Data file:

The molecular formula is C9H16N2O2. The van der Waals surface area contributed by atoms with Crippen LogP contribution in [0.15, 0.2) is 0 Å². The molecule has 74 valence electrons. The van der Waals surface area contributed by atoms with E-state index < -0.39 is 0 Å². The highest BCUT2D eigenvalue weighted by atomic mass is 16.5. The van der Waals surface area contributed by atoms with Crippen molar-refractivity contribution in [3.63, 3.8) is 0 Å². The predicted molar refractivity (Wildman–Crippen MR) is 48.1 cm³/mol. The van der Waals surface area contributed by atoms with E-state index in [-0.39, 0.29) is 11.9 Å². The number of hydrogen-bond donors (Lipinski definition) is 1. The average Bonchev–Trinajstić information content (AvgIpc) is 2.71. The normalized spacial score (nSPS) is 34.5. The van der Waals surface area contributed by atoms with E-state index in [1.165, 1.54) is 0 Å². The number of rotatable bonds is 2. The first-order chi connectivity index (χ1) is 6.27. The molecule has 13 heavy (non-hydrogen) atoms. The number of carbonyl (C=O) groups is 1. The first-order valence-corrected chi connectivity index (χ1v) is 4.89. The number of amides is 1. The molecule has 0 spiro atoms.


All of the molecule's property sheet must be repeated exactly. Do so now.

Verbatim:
The molecular formula is C9H16N2O2. The van der Waals surface area contributed by atoms with Crippen LogP contribution in [0.15, 0.2) is 0 Å². The molecule has 74 valence electrons. The van der Waals surface area contributed by atoms with E-state index < -0.39 is 0 Å². The highest BCUT2D eigenvalue weighted by atomic mass is 16.5. The van der Waals surface area contributed by atoms with Crippen molar-refractivity contribution in [3.63, 3.8) is 0 Å². The predicted molar refractivity (Wildman–Crippen MR) is 48.1 cm³/mol. The van der Waals surface area contributed by atoms with E-state index in [-0.39, 0.29) is 11.9 Å². The number of hydrogen-bond donors (Lipinski definition) is 1. The average Bonchev–Trinajstić information content (AvgIpc) is 2.71. The normalized spacial score (nSPS) is 34.5. The van der Waals surface area contributed by atoms with E-state index in [1.165, 1.54) is 0 Å². The number of rotatable bonds is 2. The first-order chi connectivity index (χ1) is 6.27. The molecule has 13 heavy (non-hydrogen) atoms. The number of carbonyl (C=O) groups is 1. The first-order valence-corrected chi connectivity index (χ1v) is 4.89. The number of amides is 1. The molecule has 0 spiro atoms.